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The False Claims Amendments Act of 2023: Implications for Physicians

A group of lawmakers claim “flawed court interpretations” have led to a loophole within the False Claims Act (FCA). In an effort to put an end to this loophole, these lawmakers have proposed the False Claims Amendments Act of 2023.

What is the loophole?

The lawmakers are referring to a U.S. Supreme Court ruling from 2016. In United Health Services v. United States ex rel. Escobar, the court ruled that ongoing government payments to alleged fraudsters could absolve them of liability by suggesting that the fraud was not “material” to the contract. The proposed amendment clarifies that the government’s continued payment on a fraudulent claim does not automatically negate materiality. Instead, the court must consider other reasons for payment decisions.

If passed, physicians should recognize that materiality in cases of alleged FCA violations would hinge on more than just payment continuation. Fraudulent practices may still be material even if payments persist.

What else will this proposal change?

The amendment also aims to extend whistleblower protections in these types of cases. The FCA already shields employees from retaliation (e.g., harassment, firing) when they report fraud. The 2023 FCA amendment would extend anti-retaliation safeguards to former employees as well by adding the language “current or former” after “any” in Section 3730(h)(1) of title 31, also known as the FCA. This would allow former staff members who witnessed fraud to disclose without fear of discrimination or harassment.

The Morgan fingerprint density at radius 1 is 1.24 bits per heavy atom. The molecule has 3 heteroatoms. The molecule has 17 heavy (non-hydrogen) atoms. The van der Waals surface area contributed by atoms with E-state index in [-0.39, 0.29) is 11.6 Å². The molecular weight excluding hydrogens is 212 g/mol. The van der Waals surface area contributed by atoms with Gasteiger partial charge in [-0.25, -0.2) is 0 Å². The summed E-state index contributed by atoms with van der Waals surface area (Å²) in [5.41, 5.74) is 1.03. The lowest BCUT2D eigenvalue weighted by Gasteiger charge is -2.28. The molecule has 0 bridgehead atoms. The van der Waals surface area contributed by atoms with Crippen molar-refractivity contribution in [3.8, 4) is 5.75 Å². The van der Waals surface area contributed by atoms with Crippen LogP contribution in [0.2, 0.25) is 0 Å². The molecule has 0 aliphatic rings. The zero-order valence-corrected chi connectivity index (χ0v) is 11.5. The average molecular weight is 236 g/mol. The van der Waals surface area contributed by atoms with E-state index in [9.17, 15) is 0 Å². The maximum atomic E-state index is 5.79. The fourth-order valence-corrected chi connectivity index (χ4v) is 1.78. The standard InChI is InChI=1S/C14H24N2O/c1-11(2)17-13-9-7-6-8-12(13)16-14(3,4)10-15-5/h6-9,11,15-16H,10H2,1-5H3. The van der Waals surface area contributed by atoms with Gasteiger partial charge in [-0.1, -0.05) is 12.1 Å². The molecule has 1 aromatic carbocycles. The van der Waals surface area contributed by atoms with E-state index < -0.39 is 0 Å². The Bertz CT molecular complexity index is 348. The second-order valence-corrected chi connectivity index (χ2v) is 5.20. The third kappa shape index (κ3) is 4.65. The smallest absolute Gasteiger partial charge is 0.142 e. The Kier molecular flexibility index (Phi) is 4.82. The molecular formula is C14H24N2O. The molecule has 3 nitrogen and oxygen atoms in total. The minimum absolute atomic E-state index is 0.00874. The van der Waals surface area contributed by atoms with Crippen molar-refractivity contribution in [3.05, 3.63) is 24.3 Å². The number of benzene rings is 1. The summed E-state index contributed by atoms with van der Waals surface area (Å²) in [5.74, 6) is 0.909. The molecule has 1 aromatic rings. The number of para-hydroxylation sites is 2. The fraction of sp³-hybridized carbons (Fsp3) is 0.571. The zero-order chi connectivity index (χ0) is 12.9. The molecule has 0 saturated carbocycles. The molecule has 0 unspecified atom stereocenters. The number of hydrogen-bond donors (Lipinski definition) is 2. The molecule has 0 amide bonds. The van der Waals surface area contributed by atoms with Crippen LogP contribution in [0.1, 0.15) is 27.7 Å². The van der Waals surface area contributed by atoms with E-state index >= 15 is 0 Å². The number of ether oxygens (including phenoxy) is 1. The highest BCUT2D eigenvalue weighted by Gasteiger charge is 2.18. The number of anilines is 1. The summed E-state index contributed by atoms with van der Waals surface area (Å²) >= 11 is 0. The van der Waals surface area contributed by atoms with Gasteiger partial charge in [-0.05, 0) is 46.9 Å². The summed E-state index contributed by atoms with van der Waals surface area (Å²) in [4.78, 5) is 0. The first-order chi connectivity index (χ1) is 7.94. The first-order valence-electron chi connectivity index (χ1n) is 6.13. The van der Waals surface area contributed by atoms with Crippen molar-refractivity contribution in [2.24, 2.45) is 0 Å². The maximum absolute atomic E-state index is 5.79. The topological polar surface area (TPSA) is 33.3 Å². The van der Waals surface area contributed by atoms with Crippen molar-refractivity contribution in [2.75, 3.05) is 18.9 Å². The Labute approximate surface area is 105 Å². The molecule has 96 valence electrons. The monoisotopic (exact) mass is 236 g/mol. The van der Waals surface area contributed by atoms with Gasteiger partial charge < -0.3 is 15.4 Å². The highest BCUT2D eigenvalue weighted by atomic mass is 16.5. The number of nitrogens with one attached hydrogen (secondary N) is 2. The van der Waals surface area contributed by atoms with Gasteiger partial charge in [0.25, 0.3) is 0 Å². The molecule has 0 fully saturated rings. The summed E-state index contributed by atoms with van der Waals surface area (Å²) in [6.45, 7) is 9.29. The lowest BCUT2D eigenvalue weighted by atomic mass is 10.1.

If passed, this amendment would allow for a wider pool of individuals to come forward. The law incentivizes whistleblowers to act on these concerns as they can recover 15% to 30% of successful settlements.

The impact on physicians if passed is two-fold:

  1. Reporting: Physicians who suspect fraud within their present or past organizations should feel empowered to report it, knowing they are legally shielded.
  2. Accountability: Physicians are also wise to remember that a disgruntled employee or co-worker could file a claim. Be sure to act within the bounds of the law and reach out for legal counsel if you have concerns about your practice. It is a good idea for physicians to be aware of the broader scope of potential violations. Even seemingly minor irregularities may fall under scrutiny.

The False Claims Amendments Act of 2023 aims to strengthen anti-fraud measures while safeguarding whistleblowers. Physicians are wise to stay informed of these potential changes to help better ensure their practices are ethical and help avoid allegations of a violation. We will provide updates on the progress of this proposal as they become available.

Attorney John Rivas is responsible for this communication.